Dec 23, 2013

Call me if you need anything. . .

Yesterday I snuck/sneaked away from primary to attend Relief Society.  The teacher quoted Sister Joann Randall and a talk she gave in General Conference back in October of 1981. Sister Randall and her family had just moved into a new community.  After living there only one month, she was put on complete bed rest for two months while she was expecting her eighth baby.  Her first thought was, "We can handle this.  We don't need any help.  The children are use to helping and have regular jobs around the house."  They soon came to realize that they did need help.    She says:
"Even after years of teaching and hearing lessons on serving others and accepting service, we found that to actually let someone help us was difficult to do. But, as we allowed them to help us, we soon found our hearts full of thanks for their thoughtfulness.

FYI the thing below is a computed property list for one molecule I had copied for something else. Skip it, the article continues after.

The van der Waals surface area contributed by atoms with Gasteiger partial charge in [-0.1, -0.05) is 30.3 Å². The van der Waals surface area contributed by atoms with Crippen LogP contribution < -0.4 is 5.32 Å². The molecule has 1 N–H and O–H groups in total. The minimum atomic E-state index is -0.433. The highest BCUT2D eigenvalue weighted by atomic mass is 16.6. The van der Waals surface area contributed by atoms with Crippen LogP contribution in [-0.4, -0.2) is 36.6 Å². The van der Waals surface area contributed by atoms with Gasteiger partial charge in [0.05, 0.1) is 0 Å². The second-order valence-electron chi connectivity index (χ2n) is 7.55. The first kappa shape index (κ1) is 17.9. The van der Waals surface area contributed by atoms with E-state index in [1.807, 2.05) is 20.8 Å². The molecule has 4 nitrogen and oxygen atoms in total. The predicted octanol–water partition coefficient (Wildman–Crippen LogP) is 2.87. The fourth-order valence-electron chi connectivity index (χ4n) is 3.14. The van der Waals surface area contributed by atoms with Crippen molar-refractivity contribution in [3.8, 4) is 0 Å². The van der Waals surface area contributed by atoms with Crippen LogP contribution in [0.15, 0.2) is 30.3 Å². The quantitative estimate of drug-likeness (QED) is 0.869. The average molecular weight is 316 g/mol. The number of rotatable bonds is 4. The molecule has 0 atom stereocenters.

The phrase “Call me if I can do anything” took on new meaning. We learned that you will rarely take someone up on such an offer. Instead, we witnessed people who came by saying, “Is it the kitchen you want cleaned, or would you rather have me vacuum?” Many were good examples to us as they not only thought of helpful things to do, but did them."
This lesson was perfect!  I've been thinking about this exact thing lately.  Two weeks ago my husband had a much needed knee surgery.  Days before the surgery we had neighbors, friends, and ward members calling us offering to help.  Just like Sister Randall my first thought was "No thanks, we can handle this."  Some said, "Ok, Call me if you need anything."  Others didn't listen and said "I'm bringing you dinner, or I'm picking your kids up from school."  Even though it was difficult to let others do things for us, these acts of service literally saved me during these busy days of trying to take care of Clint while juggling 6 kids.
I use to be a "Call me if you need anything" person.  After this experience, I've learned to be an "I'm bringing you dinner" person. 
The End